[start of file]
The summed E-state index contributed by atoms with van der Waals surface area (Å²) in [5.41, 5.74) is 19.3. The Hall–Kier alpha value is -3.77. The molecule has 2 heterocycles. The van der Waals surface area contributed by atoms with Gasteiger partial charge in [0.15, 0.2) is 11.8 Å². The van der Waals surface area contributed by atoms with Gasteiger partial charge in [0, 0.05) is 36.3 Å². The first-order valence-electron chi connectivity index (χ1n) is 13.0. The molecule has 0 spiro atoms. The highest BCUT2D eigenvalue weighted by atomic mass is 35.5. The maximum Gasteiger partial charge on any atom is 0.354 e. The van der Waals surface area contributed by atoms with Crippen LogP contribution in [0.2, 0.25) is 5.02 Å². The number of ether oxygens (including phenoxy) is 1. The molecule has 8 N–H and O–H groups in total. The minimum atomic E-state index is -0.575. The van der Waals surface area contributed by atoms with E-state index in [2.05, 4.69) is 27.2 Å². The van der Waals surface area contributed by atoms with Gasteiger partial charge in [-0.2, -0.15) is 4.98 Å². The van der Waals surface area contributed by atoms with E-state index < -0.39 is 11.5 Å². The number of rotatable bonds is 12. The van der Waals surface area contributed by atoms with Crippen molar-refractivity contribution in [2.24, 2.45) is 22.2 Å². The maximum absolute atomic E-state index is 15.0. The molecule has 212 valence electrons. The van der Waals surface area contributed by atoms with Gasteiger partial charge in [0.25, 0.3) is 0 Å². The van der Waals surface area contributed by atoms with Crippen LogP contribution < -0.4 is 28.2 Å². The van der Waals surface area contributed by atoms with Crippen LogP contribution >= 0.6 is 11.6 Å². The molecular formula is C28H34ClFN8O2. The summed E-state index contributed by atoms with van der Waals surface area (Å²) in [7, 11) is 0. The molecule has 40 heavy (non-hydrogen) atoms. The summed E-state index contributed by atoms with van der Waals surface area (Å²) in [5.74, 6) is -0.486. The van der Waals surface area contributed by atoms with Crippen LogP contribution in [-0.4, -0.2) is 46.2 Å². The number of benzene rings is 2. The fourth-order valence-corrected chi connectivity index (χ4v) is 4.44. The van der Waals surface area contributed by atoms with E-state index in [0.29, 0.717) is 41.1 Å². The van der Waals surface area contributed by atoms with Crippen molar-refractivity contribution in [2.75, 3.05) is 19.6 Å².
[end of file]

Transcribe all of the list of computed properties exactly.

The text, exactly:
The summed E-state index contributed by atoms with van der Waals surface area (Å²) in [5.41, 5.74) is 19.3. The Hall–Kier alpha value is -3.77. The molecule has 2 heterocycles. The van der Waals surface area contributed by atoms with Gasteiger partial charge in [0.15, 0.2) is 11.8 Å². The van der Waals surface area contributed by atoms with Gasteiger partial charge in [0, 0.05) is 36.3 Å². The first-order valence-electron chi connectivity index (χ1n) is 13.0. The molecule has 0 spiro atoms. The highest BCUT2D eigenvalue weighted by atomic mass is 35.5. The maximum Gasteiger partial charge on any atom is 0.354 e. The van der Waals surface area contributed by atoms with Crippen LogP contribution in [0.2, 0.25) is 5.02 Å². The number of ether oxygens (including phenoxy) is 1. The molecule has 8 N–H and O–H groups in total. The minimum atomic E-state index is -0.575. The van der Waals surface area contributed by atoms with E-state index in [2.05, 4.69) is 27.2 Å². The van der Waals surface area contributed by atoms with Gasteiger partial charge in [-0.2, -0.15) is 4.98 Å². The van der Waals surface area contributed by atoms with E-state index < -0.39 is 11.5 Å². The number of rotatable bonds is 12. The van der Waals surface area contributed by atoms with Crippen molar-refractivity contribution in [2.24, 2.45) is 22.2 Å². The maximum absolute atomic E-state index is 15.0. The molecule has 212 valence electrons. The van der Waals surface area contributed by atoms with Gasteiger partial charge in [0.25, 0.3) is 0 Å². The van der Waals surface area contributed by atoms with Crippen LogP contribution < -0.4 is 28.2 Å². The van der Waals surface area contributed by atoms with Crippen LogP contribution >= 0.6 is 11.6 Å². The molecular formula is C28H34ClFN8O2. The summed E-state index contributed by atoms with van der Waals surface area (Å²) in [7, 11) is 0. The molecule has 40 heavy (non-hydrogen) atoms. The summed E-state index contributed by atoms with van der Waals surface area (Å²) in [5.74, 6) is -0.486. The van der Waals surface area contributed by atoms with Crippen LogP contribution in [-0.4, -0.2) is 46.2 Å². The number of benzene rings is 2. The fourth-order valence-corrected chi connectivity index (χ4v) is 4.44. The van der Waals surface area contributed by atoms with E-state index in [0.29, 0.717) is 41.1 Å². The van der Waals surface area contributed by atoms with Crippen molar-refractivity contribution in [2.75, 3.05) is 19.6 Å².